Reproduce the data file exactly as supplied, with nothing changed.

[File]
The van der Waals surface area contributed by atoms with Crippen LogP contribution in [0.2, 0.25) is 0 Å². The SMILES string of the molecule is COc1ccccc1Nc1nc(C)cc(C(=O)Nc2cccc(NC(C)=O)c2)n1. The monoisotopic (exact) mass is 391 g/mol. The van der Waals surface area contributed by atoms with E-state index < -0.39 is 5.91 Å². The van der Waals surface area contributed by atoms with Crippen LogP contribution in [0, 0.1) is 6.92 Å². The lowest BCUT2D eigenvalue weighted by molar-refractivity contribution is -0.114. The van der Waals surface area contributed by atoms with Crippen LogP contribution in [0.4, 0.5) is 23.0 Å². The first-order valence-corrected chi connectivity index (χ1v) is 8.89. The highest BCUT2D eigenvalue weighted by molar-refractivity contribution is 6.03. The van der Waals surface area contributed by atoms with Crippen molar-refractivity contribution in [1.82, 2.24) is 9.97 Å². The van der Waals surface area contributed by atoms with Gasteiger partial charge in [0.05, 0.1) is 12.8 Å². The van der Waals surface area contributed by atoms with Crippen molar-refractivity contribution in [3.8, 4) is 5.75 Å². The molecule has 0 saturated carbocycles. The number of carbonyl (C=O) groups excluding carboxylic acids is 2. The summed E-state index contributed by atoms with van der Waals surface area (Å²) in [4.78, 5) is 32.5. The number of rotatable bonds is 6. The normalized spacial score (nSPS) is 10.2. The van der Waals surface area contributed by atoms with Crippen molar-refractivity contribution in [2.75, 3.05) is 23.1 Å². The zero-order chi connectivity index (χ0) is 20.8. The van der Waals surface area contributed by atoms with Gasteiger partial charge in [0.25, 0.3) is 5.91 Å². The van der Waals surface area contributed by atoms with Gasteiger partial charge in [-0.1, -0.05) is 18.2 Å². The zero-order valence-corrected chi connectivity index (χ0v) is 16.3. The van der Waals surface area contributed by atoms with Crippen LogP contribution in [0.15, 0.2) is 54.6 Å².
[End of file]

The van der Waals surface area contributed by atoms with Crippen LogP contribution in [0.2, 0.25) is 0 Å². The SMILES string of the molecule is COc1ccccc1Nc1nc(C)cc(C(=O)Nc2cccc(NC(C)=O)c2)n1. The monoisotopic (exact) mass is 391 g/mol. The van der Waals surface area contributed by atoms with E-state index < -0.39 is 5.91 Å². The van der Waals surface area contributed by atoms with Crippen LogP contribution in [0, 0.1) is 6.92 Å². The lowest BCUT2D eigenvalue weighted by molar-refractivity contribution is -0.114. The van der Waals surface area contributed by atoms with Crippen LogP contribution in [0.4, 0.5) is 23.0 Å². The first-order valence-corrected chi connectivity index (χ1v) is 8.89. The highest BCUT2D eigenvalue weighted by molar-refractivity contribution is 6.03. The van der Waals surface area contributed by atoms with Crippen molar-refractivity contribution in [1.82, 2.24) is 9.97 Å². The van der Waals surface area contributed by atoms with Gasteiger partial charge in [0.05, 0.1) is 12.8 Å². The van der Waals surface area contributed by atoms with Crippen molar-refractivity contribution in [3.8, 4) is 5.75 Å². The molecule has 0 saturated carbocycles. The number of carbonyl (C=O) groups excluding carboxylic acids is 2. The summed E-state index contributed by atoms with van der Waals surface area (Å²) in [4.78, 5) is 32.5. The number of rotatable bonds is 6. The normalized spacial score (nSPS) is 10.2. The van der Waals surface area contributed by atoms with Crippen molar-refractivity contribution in [2.75, 3.05) is 23.1 Å². The zero-order chi connectivity index (χ0) is 20.8. The van der Waals surface area contributed by atoms with Gasteiger partial charge in [0.25, 0.3) is 5.91 Å². The van der Waals surface area contributed by atoms with Gasteiger partial charge in [-0.1, -0.05) is 18.2 Å². The zero-order valence-corrected chi connectivity index (χ0v) is 16.3. The van der Waals surface area contributed by atoms with Crippen LogP contribution in [0.15, 0.2) is 54.6 Å².